Outside of the cost of taking a bus from Chicago, there is the cost of getting to Chicago. Taking Metra to Chicago adds $9.50 and $22- $25 (with a discount) for Amtrak. The Metra line and Amtrak take me to Union Station, and the bus stations or loading areas are not far from there.
Megabus runs a daily bus to Omaha operated under Windstar Bus Company. The bus leaves a few blocks south of Chicago Union Station. The “bus station,” if I remember right, is a sign on a poll (I took Megabus from Milwaukee to Chicago once). If I were to book early, it would be $39.99 to $49.99 plus the cost of going to Chicago. Don’t forget, with Megabus; there is a $2.50 service fee for every transaction.
Greyhound gives some flexibility for travel. I can take Amtrak up to Milwaukee Intermodal Station from Sturtevant and then leave and take buses for the rest of the trip.
The other option is to take a train to Chicago and go from there.
The Greyhound stations or pick-up spots (that I know of ) in Chicago:
- Amtrak– At Union Station
- Greyhound Station– 630 W Harrison Ct
- Chicago 95th & Dan Ryan – 14 W 95th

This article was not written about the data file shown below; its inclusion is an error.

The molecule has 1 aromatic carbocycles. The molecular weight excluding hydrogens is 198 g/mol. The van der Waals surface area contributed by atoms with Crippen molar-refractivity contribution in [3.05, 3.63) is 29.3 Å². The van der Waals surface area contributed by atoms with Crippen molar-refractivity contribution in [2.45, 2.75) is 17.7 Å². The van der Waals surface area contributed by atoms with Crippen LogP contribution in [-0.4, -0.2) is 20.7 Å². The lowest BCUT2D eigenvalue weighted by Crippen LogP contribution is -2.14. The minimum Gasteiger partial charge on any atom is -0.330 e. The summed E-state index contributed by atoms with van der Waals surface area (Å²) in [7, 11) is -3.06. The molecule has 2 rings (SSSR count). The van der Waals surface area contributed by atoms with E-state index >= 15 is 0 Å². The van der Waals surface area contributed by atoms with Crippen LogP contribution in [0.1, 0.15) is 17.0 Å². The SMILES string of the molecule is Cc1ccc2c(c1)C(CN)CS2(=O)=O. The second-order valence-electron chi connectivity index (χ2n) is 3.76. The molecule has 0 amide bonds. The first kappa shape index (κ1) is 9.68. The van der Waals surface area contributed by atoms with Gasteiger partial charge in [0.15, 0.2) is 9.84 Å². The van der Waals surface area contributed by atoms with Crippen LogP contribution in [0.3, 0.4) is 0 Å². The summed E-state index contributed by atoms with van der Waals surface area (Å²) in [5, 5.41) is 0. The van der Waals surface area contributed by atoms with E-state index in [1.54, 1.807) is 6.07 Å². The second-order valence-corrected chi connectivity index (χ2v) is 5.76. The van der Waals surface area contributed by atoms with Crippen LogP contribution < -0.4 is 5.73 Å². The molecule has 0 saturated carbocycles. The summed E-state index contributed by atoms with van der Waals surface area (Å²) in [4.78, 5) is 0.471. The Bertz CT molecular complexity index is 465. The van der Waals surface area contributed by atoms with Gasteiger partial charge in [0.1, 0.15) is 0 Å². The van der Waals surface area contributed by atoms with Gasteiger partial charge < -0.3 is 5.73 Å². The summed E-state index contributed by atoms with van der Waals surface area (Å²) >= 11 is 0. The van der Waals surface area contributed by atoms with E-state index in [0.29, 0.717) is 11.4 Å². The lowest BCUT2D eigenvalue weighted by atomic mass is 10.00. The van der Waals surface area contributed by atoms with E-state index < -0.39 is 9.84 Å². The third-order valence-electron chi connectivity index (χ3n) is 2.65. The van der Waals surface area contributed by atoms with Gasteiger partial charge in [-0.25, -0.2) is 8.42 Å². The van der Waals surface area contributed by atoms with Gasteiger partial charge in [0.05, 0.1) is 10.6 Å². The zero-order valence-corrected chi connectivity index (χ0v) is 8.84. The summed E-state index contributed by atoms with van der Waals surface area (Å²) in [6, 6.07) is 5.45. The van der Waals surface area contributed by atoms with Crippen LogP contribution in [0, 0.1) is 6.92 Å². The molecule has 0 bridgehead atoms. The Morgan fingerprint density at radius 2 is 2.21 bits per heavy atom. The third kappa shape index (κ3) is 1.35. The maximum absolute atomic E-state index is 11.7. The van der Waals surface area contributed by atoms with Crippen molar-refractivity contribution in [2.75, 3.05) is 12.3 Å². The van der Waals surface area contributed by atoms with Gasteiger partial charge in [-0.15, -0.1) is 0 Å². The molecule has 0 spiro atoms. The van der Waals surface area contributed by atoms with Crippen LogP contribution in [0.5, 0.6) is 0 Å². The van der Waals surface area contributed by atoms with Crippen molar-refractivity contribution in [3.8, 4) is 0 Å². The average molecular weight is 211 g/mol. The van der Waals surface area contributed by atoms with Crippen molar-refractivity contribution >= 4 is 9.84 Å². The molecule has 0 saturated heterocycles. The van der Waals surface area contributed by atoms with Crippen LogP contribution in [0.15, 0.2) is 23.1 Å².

- Chicago Cumberland– 5800 N. Cumberland Ave
When I was shopping for deals, I found something unusual. If I booked a trip from the central bus station in Chicago to Omaha, it was around $116. By starting my bus journey at the 95th and Dan Ryan stop, it was $62. Okay, let me break this down by taking an L ride (a $2.50 added cost) and adding a bus from the 95th and Dan Ryan stop to the central bus station; I can save almost half on tickets. I am cheap enough to do that.
Burlington Trailways runs the bus from Chicago to Omaha for Greyhound. I could book the trip through Burlington Trailways, but with the 95th stop “discount,” I probably would book through Greyhound.
This year has not been a significant travel year for me, at least not for train travel. Looking back, so far, I have traveled more than I thought.
I was with my family a year ago in Charleston, S.C., and Brunswick, GA. I took my dad out to visit my mom because she was out with my sister, helping her after the birth of Mackenzie. We had to evacuate to GA on that trip due to a Hurricane Flow.
A year later, I discovered that being an uncle is not just a title that a sibling gives you when birth to a kid, but it is truly a gift and a bond. Being an uncle is like traveling; there is no one right way to be an uncle or go, but there are a few wrong ways. Plus, the memories from traveling and being an uncle are cherished forever.